A Year of Being Kind blog – Tuesday, June 10, 2014
What About Someone Who Doesn’t Feel Legit?
The time was later in the day. A grey, cold day for June, and had been raining most of the afternoon. At the tail end of some writing work, I needed to get everything finished before I left for the day. The preschool down the hall continued to empty—I heard the cars stopping and starting again with half an ear. As I sat at the desk and pounded the computer keys, the doorbell outside the front door rang. Hmm?
I went through the outer office and peered around the corner. A tall, sort of scruffy-looking man walked back towards his pick-up. Nice, newer model truck, I thought. I opened the door. “Hello!” I called, in my best friendly voice. The man stopped, turned around. Walked toward me. Older, rather than younger. Hair mostly grey, baseball-style cap with a few faint stains. Smaller handlebar mustache, even.
“Hello, ma’am.” He extended his hand. I introduced myself as the interim pastor. “Do you mind if I talk to you for a few minutes?” I smiled and made a welcoming gesture with my hand. “Certainly. Why don’t you have a seat?” As he passed by on the way to the pew against the wall, I got a clear whiff of alcohol. Coming out of his pores. He looked clear-eyed enough, but he must have been drinking quite a large amount recently to be in that kind of situation. I could smell the booze from five or six feet away.
Then the sad story came out. I must admit, he told it well. A contractor and carpenter for most of his life, doing some roofing more recently. With little touches like, breaking his back, both arms and a bunch of ribs by falling off a roof about two years ago. His aged parents had nursed him back to health. Then a long, almost fanciful description about his parents’ home in a small town—sounded almost idyllic. Except that there was hardly a job to be had in that area. So, because of back problems, and health issues, and herniated something-or-other, he had packed the truck and come back to the big city.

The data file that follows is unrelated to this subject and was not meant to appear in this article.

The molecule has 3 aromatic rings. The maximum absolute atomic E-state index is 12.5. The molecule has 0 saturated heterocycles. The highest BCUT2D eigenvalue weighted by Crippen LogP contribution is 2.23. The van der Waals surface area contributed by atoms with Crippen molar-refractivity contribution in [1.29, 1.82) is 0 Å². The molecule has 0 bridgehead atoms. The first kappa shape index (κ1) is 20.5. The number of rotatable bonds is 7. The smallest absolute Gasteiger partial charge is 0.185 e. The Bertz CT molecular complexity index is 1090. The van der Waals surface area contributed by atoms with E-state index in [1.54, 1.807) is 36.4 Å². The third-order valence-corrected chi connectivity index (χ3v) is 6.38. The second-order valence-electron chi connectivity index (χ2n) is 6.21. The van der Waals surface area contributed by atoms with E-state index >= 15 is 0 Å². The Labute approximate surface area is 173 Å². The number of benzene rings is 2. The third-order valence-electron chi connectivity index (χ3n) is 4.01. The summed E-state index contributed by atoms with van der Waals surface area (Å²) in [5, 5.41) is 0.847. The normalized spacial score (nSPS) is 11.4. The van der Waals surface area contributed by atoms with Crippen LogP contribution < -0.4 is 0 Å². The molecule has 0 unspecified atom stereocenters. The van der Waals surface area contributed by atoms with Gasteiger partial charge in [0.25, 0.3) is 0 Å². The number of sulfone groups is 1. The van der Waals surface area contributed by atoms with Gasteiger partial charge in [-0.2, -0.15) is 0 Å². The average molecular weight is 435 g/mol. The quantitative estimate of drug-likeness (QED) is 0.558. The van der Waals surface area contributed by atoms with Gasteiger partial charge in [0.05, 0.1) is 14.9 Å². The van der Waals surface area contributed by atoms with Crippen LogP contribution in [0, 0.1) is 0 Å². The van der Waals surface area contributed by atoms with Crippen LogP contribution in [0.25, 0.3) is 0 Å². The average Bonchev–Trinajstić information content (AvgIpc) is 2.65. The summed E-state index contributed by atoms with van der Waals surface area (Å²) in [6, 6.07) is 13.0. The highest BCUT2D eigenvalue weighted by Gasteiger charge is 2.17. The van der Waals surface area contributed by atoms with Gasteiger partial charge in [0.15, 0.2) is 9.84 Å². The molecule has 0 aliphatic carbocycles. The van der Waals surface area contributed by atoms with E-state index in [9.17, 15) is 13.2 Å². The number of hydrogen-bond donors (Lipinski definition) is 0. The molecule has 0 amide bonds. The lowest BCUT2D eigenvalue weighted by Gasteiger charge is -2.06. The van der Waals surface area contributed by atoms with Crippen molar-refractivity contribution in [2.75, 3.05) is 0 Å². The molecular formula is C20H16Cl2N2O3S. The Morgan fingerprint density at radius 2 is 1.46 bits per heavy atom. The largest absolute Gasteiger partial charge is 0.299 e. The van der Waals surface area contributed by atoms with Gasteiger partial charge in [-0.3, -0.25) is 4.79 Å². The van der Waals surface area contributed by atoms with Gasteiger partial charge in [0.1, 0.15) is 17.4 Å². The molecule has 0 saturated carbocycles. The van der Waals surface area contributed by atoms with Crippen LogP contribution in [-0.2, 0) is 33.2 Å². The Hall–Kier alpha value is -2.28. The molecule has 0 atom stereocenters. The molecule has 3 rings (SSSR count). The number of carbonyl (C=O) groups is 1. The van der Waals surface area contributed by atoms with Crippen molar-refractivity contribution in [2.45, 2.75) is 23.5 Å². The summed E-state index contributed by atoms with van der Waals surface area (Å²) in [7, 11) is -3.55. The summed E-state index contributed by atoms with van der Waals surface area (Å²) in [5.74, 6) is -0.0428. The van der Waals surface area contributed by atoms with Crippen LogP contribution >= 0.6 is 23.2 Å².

Now, here I intuited that he was telling the truth, amidst the fanciful fabrications. He made mention of a specific hospital where he was being treated. A ways from the church, but that did sound legit.
I interrupted him, and asked him in a kind voice, “I’ve been listening to your long, involved story for some time. What is the most important thing for you to ask me, right now?” He took a deep breath, looked at me with an assessing eye. Then made his pitch for money. “If you could see your way to giving me a little money for gas. That’s all I need.”
“I don’t have any money available right now, I’m afraid. But you mentioned that you were really hungry. You have lost lots of weight in the past weeks, you said, because you didn’t have food,” was my response, still in a kind voice. See, I had been listening. “And what you mentioned in your story? Sounds a lot like you did Step 4 and Step 5 with that priest. Making amends? Sounds like you were working Steps 8 and 9.” His eyes narrowed. The corner of his mouth twitched—not favorably. “Yeah, I heard about that stuff . . . “ he replied, slowly. “I guess.”
I stood up and walked down the hall to the other side of the narthex. He followed. On the table stood two boxes with the collection for the local food pantry. “I’m sorry I don’t have any money, but you are welcome to any of this food.” He cast an eye over the gathered food and grabbed some cans of vegetables. He thanked me, but his bright story-telling persona had gone away. I had a suspicion it might. On the way out the door, he asked me whether I knew of any other churches nearby. Sure, I mentioned a large Catholic church about seven or eight blocks away. Right down the street. “Oh.” Again the twitch with his mouth, and he mentioned something about already going there, before.
As I sent him on his way with the cans of vegetables and an encouraging smile, I felt a twinge of sadness. I knew about the solution for some of his difficulties, at least. Since I have a certification as Alcohol and Drug Counselor, I know about the help that comes from the 12 Steps and from the recovery program. But he did not seem open to hearing about that, at all. God, I listened to him. I provided him with some food, and gave him encouraging smiles. But God, I didn’t give him what he most wanted, perhaps what he most needed. Money for alcohol. I pray for him. I pray that he can find the solution for his problems. And find You, God, in the process.
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